Pro Insight: Highlighting Scripts
Highlighting scripts is the first step in the long haul of turning the written word into a motion picture.
A screenplay informs each department of its artistic, technical and logistical responsibilities. We start the process of wrapping our arms around a film by highlighting the script. I like highlighting because it calls for a fun trip to Staples, where I’ll stock up on new pens and all the other supplies needed during prep.
Honestly, I only need one highlighter for the story points regarding the photography of the project. But, other colors do come in handy to cue visual effects, special camera movement, flashbacks, day or night, etc. I restrain myself from over-highlighting for the obvious reason that as I study the screenplay, I learn it and soon, highlighting ceases to become necessary.
However — for the first two weeks of prep, I refer to my highlights constantly and from these, I build my list of questions and ideas for all of the meetings to come. Prep is for asking questions, resulting in answers, that will help you implement your highlighted issues.
Let’s look at the opening scene of Ghostbusters II and then explore how various departments approached highlighting the script.
Ghostbusters II is set in New York City. What we know at this point is that the exteriors will be shot on location and on back lots in Los Angeles. All options are open until the studio weighs in on the budget. Shooting in New York is crazy expensive, so the producers are trying to shunt as much of it as they can back to L.A. But at this point, let’s assume that the plan is to shoot New York for New York until told otherwise.
Let’s start with the Location Manager. (We’ll use this script example again later for the DP, though for different reasons.)
The Location Manager’s initial thoughts might be — “Hmm, East 77th Street, Upper East Side, notorious for their antipathy towards film shoots. We probably won’t be shooting there.”
Ok, maybe, maybe not — but a location must be found with the well-heeled feel of Dana Barrett’s movie neighborhood. Can it be found elsewhere in New York? Sure. With snazzy set dressing, nicer cars and well-dressed extras, this illusion is easy to pull off and we do it every day. Because it’s the opening of the picture, the Location Manager will come up with lots of options in New York, but knowing full well that this scene could be picked up easily in Los Angeles.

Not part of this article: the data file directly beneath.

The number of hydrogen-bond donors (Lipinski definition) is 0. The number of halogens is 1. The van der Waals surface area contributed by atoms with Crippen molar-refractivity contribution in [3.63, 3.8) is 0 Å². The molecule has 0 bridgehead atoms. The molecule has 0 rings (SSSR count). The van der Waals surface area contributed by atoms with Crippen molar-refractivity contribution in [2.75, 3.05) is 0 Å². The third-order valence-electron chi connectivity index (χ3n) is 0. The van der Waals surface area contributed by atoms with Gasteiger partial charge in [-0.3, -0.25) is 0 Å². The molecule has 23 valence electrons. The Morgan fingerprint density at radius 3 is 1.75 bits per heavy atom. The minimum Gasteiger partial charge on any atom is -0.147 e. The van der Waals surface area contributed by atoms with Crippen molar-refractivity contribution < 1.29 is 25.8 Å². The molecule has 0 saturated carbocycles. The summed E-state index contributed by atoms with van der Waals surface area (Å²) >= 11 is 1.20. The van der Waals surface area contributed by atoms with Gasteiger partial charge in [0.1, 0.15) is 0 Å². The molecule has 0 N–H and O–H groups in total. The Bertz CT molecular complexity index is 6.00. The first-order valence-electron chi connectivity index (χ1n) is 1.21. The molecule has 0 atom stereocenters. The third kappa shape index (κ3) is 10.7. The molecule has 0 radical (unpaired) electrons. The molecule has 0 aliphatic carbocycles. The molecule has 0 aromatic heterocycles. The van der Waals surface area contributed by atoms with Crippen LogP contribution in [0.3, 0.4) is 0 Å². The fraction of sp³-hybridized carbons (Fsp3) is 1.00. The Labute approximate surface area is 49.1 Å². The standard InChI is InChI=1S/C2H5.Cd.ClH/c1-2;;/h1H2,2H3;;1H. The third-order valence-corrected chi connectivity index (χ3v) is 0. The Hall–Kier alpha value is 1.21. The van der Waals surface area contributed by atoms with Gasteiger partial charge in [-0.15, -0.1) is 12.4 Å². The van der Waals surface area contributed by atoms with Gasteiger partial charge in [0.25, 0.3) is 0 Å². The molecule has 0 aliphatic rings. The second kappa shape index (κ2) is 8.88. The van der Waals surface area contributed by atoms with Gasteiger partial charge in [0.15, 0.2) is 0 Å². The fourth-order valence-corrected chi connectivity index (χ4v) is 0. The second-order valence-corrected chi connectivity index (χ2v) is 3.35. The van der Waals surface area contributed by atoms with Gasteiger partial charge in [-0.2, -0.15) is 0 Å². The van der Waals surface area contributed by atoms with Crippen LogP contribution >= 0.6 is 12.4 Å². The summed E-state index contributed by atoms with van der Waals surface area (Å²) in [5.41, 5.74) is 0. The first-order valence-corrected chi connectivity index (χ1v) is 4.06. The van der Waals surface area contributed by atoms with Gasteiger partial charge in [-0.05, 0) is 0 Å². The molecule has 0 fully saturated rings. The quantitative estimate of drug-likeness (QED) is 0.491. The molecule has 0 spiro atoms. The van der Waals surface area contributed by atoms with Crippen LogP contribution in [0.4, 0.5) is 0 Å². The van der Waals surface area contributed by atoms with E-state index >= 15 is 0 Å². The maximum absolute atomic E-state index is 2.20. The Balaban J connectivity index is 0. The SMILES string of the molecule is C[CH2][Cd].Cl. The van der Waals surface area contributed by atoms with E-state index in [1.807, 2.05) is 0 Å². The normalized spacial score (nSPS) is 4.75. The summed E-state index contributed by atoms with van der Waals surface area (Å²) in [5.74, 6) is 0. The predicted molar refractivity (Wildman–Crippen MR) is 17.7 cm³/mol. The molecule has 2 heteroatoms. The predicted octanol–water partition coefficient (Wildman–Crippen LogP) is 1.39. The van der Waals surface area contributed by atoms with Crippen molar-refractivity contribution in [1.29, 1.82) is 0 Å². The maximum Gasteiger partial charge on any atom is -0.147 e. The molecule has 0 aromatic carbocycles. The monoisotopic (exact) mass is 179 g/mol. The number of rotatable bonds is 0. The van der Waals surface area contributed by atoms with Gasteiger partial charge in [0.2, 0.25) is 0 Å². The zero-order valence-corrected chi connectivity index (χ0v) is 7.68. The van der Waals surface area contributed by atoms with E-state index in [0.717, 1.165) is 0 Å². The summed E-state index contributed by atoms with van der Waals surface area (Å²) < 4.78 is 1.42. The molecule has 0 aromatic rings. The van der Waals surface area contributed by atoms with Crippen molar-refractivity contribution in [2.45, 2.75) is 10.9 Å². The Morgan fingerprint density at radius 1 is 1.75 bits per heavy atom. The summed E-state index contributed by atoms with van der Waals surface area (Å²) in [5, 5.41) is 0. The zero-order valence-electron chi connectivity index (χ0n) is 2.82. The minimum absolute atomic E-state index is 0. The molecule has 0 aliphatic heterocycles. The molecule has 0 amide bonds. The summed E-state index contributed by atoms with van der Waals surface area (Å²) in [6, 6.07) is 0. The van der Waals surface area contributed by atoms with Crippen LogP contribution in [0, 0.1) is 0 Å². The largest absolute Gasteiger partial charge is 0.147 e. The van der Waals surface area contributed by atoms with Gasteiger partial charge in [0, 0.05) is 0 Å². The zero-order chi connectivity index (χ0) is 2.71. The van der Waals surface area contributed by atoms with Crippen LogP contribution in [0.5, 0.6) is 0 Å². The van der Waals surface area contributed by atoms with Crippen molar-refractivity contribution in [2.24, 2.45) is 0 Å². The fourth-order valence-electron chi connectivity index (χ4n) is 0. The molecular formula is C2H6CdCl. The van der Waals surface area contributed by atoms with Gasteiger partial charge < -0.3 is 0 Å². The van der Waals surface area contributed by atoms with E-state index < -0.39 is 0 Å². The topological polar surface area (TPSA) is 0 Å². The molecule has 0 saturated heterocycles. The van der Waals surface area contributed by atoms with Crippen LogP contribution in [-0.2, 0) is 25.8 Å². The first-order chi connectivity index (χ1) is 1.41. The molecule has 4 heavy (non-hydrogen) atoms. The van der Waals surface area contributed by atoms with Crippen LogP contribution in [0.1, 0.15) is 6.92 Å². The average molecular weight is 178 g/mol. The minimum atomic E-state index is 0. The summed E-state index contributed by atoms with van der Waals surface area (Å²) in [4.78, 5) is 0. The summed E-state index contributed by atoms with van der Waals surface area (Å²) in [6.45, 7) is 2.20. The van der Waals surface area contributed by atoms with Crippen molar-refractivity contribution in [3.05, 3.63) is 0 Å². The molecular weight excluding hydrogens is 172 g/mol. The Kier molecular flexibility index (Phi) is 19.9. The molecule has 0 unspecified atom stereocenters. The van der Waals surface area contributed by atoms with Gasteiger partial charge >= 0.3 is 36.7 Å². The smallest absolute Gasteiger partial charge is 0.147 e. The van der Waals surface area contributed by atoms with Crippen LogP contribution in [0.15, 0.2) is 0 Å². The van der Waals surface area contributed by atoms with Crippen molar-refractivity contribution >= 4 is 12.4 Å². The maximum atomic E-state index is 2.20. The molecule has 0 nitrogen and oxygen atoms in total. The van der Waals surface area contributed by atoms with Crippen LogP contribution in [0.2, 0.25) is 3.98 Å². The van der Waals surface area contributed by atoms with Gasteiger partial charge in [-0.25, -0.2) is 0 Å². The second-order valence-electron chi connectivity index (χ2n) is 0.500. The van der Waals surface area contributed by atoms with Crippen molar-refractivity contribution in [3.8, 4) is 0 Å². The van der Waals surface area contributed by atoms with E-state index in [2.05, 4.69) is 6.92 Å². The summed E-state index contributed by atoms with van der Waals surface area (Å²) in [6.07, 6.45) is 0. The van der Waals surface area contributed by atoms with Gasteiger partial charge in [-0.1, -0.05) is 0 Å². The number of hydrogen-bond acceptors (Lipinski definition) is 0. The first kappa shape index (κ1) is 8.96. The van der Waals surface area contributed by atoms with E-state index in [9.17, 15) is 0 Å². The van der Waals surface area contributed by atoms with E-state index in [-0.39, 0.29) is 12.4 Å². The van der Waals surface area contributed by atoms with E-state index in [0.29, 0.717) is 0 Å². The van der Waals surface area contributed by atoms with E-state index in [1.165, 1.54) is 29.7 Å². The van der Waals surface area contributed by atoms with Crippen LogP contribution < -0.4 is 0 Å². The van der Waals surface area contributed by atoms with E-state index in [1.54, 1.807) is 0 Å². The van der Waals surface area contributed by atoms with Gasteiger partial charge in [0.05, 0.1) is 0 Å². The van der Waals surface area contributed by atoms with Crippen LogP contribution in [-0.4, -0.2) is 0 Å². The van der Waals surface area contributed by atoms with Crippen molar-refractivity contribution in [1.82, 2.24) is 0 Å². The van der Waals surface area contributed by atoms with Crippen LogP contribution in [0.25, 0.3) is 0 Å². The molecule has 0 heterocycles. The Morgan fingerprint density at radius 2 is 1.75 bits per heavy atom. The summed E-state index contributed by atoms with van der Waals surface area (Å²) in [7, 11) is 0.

This next bit of business falls within the Transportation department’s domain and will generate lots of questions.
“Does the hoisting occur on camera?” “Should we use a real tow truck company?” If so, “Are they teamsters?” “Do we repaint the vehicle with a fictitious name?” “What make of car is being hooked up and can it actually be lifted safely with a hook?” “How many other cars are on the street parked or moving?” “Limos, city buses?” And on and on…
In the next example, casting concerns are highlighted in yellow, and prop concerns in orange.
This is a fairly straightforward scene for the Prop Master. There are only a couple different kinds of baby buggies seen in New York and the most popular model, that big old-fashioned rig pushed by nannies in Central Park, will definitely be part of the showing. Grocery bags and keys are easy. In fact, the most time and resource consuming aspect of this scene will be propping up all of the extras on the sidewalk with umbrellas, briefcases, backpacks, newspapers, etc. No problems here.
I was the ILM Director of Effects Photography on this project and, sadly, this scene offered nothing for me to highlight. The great Michael Chapman, ASC was the cinematographer on Ghostbusters II and I don’t know what he highlighted. But if I had been the DP, here’s what I would have highlighted — though not necessarily in this pink color:
As the cinematographer, I would kindly ask for the set to be on the south or shady side of the street. This keeps hard light off of our leading lady and negates the need for big silks and solids. We can easily introduce light to add interest to the set or create back light for the actors.
Because it is the opening of the movie, I would propose that we pick a location that allows us to start on a frame that says, “NEW YORK CITY” and boom down to reveal Dana in front of her apartment. Assuming the director agrees to the shot, a light study will be needed to determine what time of day would be best to shoot this “big” shot. I’ll get the Key Grip to put a crane on hold for this day. If we shoot this scene in LA, we’ll add the skyline in post.
All the other departments not mentioned here will highlight this scene for their own good reasons. What would an Assistant Director highlight? Costumes, Grip and Electric, Catering? What would you do if you were in their place?